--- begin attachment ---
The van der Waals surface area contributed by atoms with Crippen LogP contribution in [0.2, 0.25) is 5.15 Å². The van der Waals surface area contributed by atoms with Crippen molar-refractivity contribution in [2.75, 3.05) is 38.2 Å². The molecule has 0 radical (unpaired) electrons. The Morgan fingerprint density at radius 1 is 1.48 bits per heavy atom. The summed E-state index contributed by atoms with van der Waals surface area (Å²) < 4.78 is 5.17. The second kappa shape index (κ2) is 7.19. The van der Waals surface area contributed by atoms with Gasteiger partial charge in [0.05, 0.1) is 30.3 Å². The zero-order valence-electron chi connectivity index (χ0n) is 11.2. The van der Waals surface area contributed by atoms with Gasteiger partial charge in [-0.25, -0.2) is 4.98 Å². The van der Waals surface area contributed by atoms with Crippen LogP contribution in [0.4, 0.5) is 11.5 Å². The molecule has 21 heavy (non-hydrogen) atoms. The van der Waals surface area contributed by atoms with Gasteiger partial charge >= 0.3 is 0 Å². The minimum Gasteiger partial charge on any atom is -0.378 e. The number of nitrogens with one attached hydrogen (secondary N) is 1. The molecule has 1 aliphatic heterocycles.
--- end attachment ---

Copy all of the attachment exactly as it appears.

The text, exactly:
The van der Waals surface area contributed by atoms with Crippen LogP contribution in [0.2, 0.25) is 5.15 Å². The van der Waals surface area contributed by atoms with Crippen molar-refractivity contribution in [2.75, 3.05) is 38.2 Å². The molecule has 0 radical (unpaired) electrons. The Morgan fingerprint density at radius 1 is 1.48 bits per heavy atom. The summed E-state index contributed by atoms with van der Waals surface area (Å²) < 4.78 is 5.17. The second kappa shape index (κ2) is 7.19. The van der Waals surface area contributed by atoms with Gasteiger partial charge in [0.05, 0.1) is 30.3 Å². The zero-order valence-electron chi connectivity index (χ0n) is 11.2. The van der Waals surface area contributed by atoms with Gasteiger partial charge in [-0.25, -0.2) is 4.98 Å². The van der Waals surface area contributed by atoms with Crippen LogP contribution in [0.4, 0.5) is 11.5 Å². The molecule has 21 heavy (non-hydrogen) atoms. The van der Waals surface area contributed by atoms with Gasteiger partial charge >= 0.3 is 0 Å². The minimum Gasteiger partial charge on any atom is -0.378 e. The number of nitrogens with one attached hydrogen (secondary N) is 1. The molecule has 1 aliphatic heterocycles.